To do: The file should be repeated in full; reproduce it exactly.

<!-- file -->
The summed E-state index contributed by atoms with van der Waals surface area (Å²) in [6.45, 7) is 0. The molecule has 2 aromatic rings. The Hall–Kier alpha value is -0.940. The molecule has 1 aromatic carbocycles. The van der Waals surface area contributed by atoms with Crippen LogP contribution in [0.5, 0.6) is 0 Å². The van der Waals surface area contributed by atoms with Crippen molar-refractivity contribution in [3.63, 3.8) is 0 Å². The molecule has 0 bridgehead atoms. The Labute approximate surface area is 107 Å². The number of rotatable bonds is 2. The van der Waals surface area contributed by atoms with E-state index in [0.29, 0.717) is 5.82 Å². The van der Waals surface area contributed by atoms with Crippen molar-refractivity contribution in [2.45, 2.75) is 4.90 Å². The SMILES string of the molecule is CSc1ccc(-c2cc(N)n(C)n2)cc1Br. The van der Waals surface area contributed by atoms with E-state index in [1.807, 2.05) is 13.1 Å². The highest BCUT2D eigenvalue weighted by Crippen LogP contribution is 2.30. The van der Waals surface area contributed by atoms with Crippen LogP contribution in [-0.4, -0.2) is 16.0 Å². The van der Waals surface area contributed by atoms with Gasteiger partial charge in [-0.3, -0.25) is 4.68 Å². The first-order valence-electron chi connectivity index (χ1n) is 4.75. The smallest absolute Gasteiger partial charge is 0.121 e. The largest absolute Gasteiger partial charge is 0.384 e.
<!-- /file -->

The summed E-state index contributed by atoms with van der Waals surface area (Å²) in [6.45, 7) is 0. The molecule has 2 aromatic rings. The Hall–Kier alpha value is -0.940. The molecule has 1 aromatic carbocycles. The van der Waals surface area contributed by atoms with Crippen LogP contribution in [0.5, 0.6) is 0 Å². The van der Waals surface area contributed by atoms with Crippen molar-refractivity contribution in [3.63, 3.8) is 0 Å². The molecule has 0 bridgehead atoms. The Labute approximate surface area is 107 Å². The number of rotatable bonds is 2. The van der Waals surface area contributed by atoms with E-state index in [0.29, 0.717) is 5.82 Å². The van der Waals surface area contributed by atoms with Crippen molar-refractivity contribution in [2.45, 2.75) is 4.90 Å². The SMILES string of the molecule is CSc1ccc(-c2cc(N)n(C)n2)cc1Br. The van der Waals surface area contributed by atoms with E-state index in [1.807, 2.05) is 13.1 Å². The highest BCUT2D eigenvalue weighted by Crippen LogP contribution is 2.30. The van der Waals surface area contributed by atoms with Crippen LogP contribution in [-0.4, -0.2) is 16.0 Å². The van der Waals surface area contributed by atoms with Gasteiger partial charge in [-0.3, -0.25) is 4.68 Å². The first-order valence-electron chi connectivity index (χ1n) is 4.75. The smallest absolute Gasteiger partial charge is 0.121 e. The largest absolute Gasteiger partial charge is 0.384 e.